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Accordia Golf Trust: At what price is it a BUY?

Wednesday, July 30, 2014

Some readers asked me at what price would I be interested in Accordia Golf Trust since I have said that I was not willing to pay the IPO price of 97c a unit, believing that it did not represent good value for money although it promised a 7% distribution yield.

Some asked me if they should start buying once the unit price goes under the NAV per unit of 92c because with its IPO in Singapore just 0.7x subscribed, it could see unit price sinking quite rapidly on the first day of trading.

Of course, I almost never give a clear answer to questions like this.

However, I will say that although it could be nice to buy something below its NAV, when we are investing for income, we really want to see whether the level of income that is being generated is attractive enough and how much of that promised income to be distributed is sustainable.

To do this, I looked into the Trust's gearing. The first observation is the very high gearing level of about 53%. That is similar to Croesus Retail Trust's current gearing level and yet Accordia Golf Trust could only promise a distribution yield of 7%.

Next, I looked at the way its debt has been structured. Long term debt really consists of three term loans of JPY 15 billion each.

The first term loan is for 3 years and the cost? 1.25% +
The second term loan is for 4 years. 1.5% +
The third term loan is for 5 years. 1.75% +

What is that "+" for? Cost of debt is actually a base percentage + the 6 months JPY TIBOR. If you don't know what TIBOR is, it stands for Tokyo Interbank Offered Rate which is forecast to be about 0.3%.

I feel that the TIBOR is likely to stay low for some time as Prime Minister Abe keeps borrowing costs low to encourage economic growth and works towards a targeted sustainable inflation rate of 2% per annum for the country. So, there could be some comfort there despite the high gearing level.

Just like Saizen REIT's loans, the term loans here are amortising in nature. Per term loan, the Trust has to pay JPY 75 million half yearly starting 31 March 2015. This means JPY 75 million x 6 in a year starting 31 March 2015. Per year: JPY 450 million.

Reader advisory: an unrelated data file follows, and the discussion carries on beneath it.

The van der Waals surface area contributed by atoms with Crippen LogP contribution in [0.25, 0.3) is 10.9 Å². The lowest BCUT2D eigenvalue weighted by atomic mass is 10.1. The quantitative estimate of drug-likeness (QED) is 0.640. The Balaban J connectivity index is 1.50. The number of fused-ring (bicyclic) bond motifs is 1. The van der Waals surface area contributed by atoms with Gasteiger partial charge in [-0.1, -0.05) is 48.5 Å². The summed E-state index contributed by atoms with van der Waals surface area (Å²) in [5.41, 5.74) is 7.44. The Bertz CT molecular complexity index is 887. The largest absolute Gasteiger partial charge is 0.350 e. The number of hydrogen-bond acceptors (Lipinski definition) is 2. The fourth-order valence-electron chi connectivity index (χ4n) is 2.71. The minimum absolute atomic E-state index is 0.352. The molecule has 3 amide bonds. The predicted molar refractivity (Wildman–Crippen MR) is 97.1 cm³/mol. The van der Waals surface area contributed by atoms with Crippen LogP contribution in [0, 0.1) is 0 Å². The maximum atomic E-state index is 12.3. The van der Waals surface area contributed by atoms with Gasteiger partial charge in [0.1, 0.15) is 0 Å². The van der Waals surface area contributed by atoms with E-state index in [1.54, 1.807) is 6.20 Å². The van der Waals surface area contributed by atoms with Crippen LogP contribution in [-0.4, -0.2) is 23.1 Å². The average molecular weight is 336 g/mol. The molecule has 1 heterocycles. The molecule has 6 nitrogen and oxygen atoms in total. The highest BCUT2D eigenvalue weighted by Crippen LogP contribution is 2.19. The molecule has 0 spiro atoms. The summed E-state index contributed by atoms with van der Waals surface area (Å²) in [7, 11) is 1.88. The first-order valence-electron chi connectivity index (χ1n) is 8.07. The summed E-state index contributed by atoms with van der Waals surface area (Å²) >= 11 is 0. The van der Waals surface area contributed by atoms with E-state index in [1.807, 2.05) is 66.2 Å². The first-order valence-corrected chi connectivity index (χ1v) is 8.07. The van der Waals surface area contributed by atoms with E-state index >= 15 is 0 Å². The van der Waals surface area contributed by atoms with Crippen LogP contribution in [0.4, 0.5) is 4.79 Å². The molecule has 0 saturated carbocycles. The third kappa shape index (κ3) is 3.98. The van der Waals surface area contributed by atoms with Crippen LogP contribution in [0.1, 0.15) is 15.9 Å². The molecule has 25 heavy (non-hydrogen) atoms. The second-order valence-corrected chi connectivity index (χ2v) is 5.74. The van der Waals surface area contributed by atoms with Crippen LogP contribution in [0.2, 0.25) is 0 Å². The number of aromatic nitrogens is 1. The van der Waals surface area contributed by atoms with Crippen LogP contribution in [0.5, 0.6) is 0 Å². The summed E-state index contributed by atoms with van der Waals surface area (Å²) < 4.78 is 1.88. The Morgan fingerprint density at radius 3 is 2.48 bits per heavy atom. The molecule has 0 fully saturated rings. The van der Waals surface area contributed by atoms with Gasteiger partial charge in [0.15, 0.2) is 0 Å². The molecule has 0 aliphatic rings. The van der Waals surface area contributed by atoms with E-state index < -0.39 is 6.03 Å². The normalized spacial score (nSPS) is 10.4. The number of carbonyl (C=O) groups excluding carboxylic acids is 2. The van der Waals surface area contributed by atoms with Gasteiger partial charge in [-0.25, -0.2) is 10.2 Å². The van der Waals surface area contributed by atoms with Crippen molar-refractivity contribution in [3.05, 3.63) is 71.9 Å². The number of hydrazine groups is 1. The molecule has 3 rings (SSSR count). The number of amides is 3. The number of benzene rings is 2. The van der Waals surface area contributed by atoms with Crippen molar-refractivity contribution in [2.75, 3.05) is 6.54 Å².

On top of this, interest payment if estimated on the high side using 2% is about JPY 0.9 billion or 900 million

With total annual comprehensive income at almost JPY 6 billion, yearly debt repayment will be about 22% of annual comprehensive income from March 2015 to July 2017. In August 2017, the 3 year term loan will have to be fully paid.

Of course, by then, let us hope that the Trust would have found some way of refinancing since it would probably be impossible for them to pay off the remaining JPY 13.6 billion or so in the first term loan using internal resources.

Accordia Golf Trust's guidance is to pay out 90% of its income to unit holders from the 2nd year onwards but what is the distributable income available then? Ah! That is a question people might not have asked as they simply assumed that it would be 90% of the first year's DPU.

At the exchange rate of S$12.20 to JPY 1,000, assuming an annual comprehensive income of S$73.2 million and almost 1.1 billion units in issue, we would get a DPU of 6.65c if 100% of income is distributed to unit holders. If we should expect that only 78% of comprehensive income would be available for distribution from March 2015, then, DPU falls to 5.2c. If we still want that 7% yield, then, unit price has to fall to 74c which is a 24% decline from the IPO price.

Now, if only 90% is to be distributed, DPU could be as low as 5.2c x .9 or 4.68c.

So, at what price would I be interested in initiating a long position in Accordia Golf Trust? Let me talk to my bowling ball and I hope it is in a talkative mood.

Related post:
Accordia Golf Trust: 7% distribution yield.


Steven Yap said...

Accordia Golf Trust: Open Trading At S$0.87, Down 10% From IPO Price At S$0.97.

From BT Invest... 0.o;

AK71 said...

Touched a low of 80c so far. -.-"

AK71 said...

8 months worth of income (from 1 Aug 14 to 31 Mar 15) to be distributed in 2Q 2015. Estimated to be about 6c per unit.

AK71 said...

The two green system, common throughout Japan, helps accommodate varying climates and temperatures with each hole featuring a warm weather green and a cold weather green.